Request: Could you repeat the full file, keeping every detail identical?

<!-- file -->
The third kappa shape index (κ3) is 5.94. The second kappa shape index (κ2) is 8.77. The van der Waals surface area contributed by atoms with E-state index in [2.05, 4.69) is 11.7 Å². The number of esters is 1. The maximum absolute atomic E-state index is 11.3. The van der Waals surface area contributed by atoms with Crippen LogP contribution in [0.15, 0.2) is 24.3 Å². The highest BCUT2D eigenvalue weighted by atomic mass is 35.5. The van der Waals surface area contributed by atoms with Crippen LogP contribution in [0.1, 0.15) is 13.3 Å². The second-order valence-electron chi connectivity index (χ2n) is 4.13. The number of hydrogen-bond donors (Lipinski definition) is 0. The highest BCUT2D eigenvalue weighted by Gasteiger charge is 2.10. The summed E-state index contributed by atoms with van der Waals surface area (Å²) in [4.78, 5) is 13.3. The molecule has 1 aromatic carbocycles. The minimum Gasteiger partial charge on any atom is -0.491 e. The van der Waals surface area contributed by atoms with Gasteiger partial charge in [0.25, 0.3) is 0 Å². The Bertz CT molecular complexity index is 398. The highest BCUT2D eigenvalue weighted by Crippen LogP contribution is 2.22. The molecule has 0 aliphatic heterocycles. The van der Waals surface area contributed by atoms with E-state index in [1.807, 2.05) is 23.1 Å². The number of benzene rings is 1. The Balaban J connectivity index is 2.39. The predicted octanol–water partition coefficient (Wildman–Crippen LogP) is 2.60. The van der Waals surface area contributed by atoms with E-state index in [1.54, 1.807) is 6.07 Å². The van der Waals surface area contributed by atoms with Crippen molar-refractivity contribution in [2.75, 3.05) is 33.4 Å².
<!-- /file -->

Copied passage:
The third kappa shape index (κ3) is 5.94. The second kappa shape index (κ2) is 8.77. The van der Waals surface area contributed by atoms with E-state index in [2.05, 4.69) is 11.7 Å². The number of esters is 1. The maximum absolute atomic E-state index is 11.3. The van der Waals surface area contributed by atoms with Crippen LogP contribution in [0.15, 0.2) is 24.3 Å². The highest BCUT2D eigenvalue weighted by atomic mass is 35.5. The van der Waals surface area contributed by atoms with Crippen LogP contribution in [0.1, 0.15) is 13.3 Å². The second-order valence-electron chi connectivity index (χ2n) is 4.13. The number of hydrogen-bond donors (Lipinski definition) is 0. The highest BCUT2D eigenvalue weighted by Gasteiger charge is 2.10. The summed E-state index contributed by atoms with van der Waals surface area (Å²) in [4.78, 5) is 13.3. The molecule has 1 aromatic carbocycles. The minimum Gasteiger partial charge on any atom is -0.491 e. The van der Waals surface area contributed by atoms with Gasteiger partial charge in [0.25, 0.3) is 0 Å². The Bertz CT molecular complexity index is 398. The highest BCUT2D eigenvalue weighted by Crippen LogP contribution is 2.22. The molecule has 0 aliphatic heterocycles. The van der Waals surface area contributed by atoms with E-state index in [1.807, 2.05) is 23.1 Å². The number of benzene rings is 1. The Balaban J connectivity index is 2.39. The predicted octanol–water partition coefficient (Wildman–Crippen LogP) is 2.60. The van der Waals surface area contributed by atoms with E-state index in [1.54, 1.807) is 6.07 Å². The van der Waals surface area contributed by atoms with Crippen molar-refractivity contribution in [2.75, 3.05) is 33.4 Å².